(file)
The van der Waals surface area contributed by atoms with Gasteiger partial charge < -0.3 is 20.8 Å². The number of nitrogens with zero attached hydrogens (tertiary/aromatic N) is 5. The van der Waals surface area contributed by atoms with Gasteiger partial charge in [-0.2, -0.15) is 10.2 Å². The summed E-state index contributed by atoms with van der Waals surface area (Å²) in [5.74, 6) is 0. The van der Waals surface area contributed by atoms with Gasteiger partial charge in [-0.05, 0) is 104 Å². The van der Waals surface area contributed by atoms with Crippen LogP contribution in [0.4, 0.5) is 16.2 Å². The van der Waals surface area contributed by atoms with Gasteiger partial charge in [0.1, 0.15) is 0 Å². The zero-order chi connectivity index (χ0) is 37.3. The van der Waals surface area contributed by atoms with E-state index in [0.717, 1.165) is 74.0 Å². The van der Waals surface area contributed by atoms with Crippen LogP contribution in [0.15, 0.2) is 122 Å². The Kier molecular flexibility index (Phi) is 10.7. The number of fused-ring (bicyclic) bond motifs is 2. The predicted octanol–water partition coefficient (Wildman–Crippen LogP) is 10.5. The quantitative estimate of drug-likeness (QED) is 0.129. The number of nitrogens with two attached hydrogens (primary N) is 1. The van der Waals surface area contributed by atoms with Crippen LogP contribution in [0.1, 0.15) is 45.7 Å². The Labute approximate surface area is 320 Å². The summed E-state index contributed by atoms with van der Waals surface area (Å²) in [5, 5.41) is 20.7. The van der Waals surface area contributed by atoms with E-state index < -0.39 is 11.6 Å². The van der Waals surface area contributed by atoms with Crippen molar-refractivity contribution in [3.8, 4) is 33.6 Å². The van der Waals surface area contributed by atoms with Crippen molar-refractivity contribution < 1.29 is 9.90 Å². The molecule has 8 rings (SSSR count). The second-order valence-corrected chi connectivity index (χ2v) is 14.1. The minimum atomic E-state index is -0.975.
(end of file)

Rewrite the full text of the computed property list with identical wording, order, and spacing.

The van der Waals surface area contributed by atoms with Gasteiger partial charge < -0.3 is 20.8 Å². The number of nitrogens with zero attached hydrogens (tertiary/aromatic N) is 5. The van der Waals surface area contributed by atoms with Gasteiger partial charge in [-0.2, -0.15) is 10.2 Å². The summed E-state index contributed by atoms with van der Waals surface area (Å²) in [5.74, 6) is 0. The van der Waals surface area contributed by atoms with Gasteiger partial charge in [-0.05, 0) is 104 Å². The van der Waals surface area contributed by atoms with Crippen LogP contribution in [0.4, 0.5) is 16.2 Å². The van der Waals surface area contributed by atoms with Gasteiger partial charge in [0.1, 0.15) is 0 Å². The zero-order chi connectivity index (χ0) is 37.3. The van der Waals surface area contributed by atoms with E-state index in [0.717, 1.165) is 74.0 Å². The van der Waals surface area contributed by atoms with Crippen LogP contribution in [0.15, 0.2) is 122 Å². The Kier molecular flexibility index (Phi) is 10.7. The number of fused-ring (bicyclic) bond motifs is 2. The predicted octanol–water partition coefficient (Wildman–Crippen LogP) is 10.5. The quantitative estimate of drug-likeness (QED) is 0.129. The number of nitrogens with two attached hydrogens (primary N) is 1. The van der Waals surface area contributed by atoms with Crippen LogP contribution in [0.1, 0.15) is 45.7 Å². The Labute approximate surface area is 320 Å². The summed E-state index contributed by atoms with van der Waals surface area (Å²) in [5, 5.41) is 20.7. The van der Waals surface area contributed by atoms with E-state index < -0.39 is 11.6 Å². The van der Waals surface area contributed by atoms with Crippen molar-refractivity contribution in [3.8, 4) is 33.6 Å². The van der Waals surface area contributed by atoms with Crippen molar-refractivity contribution < 1.29 is 9.90 Å². The molecule has 8 rings (SSSR count). The second-order valence-corrected chi connectivity index (χ2v) is 14.1. The minimum atomic E-state index is -0.975.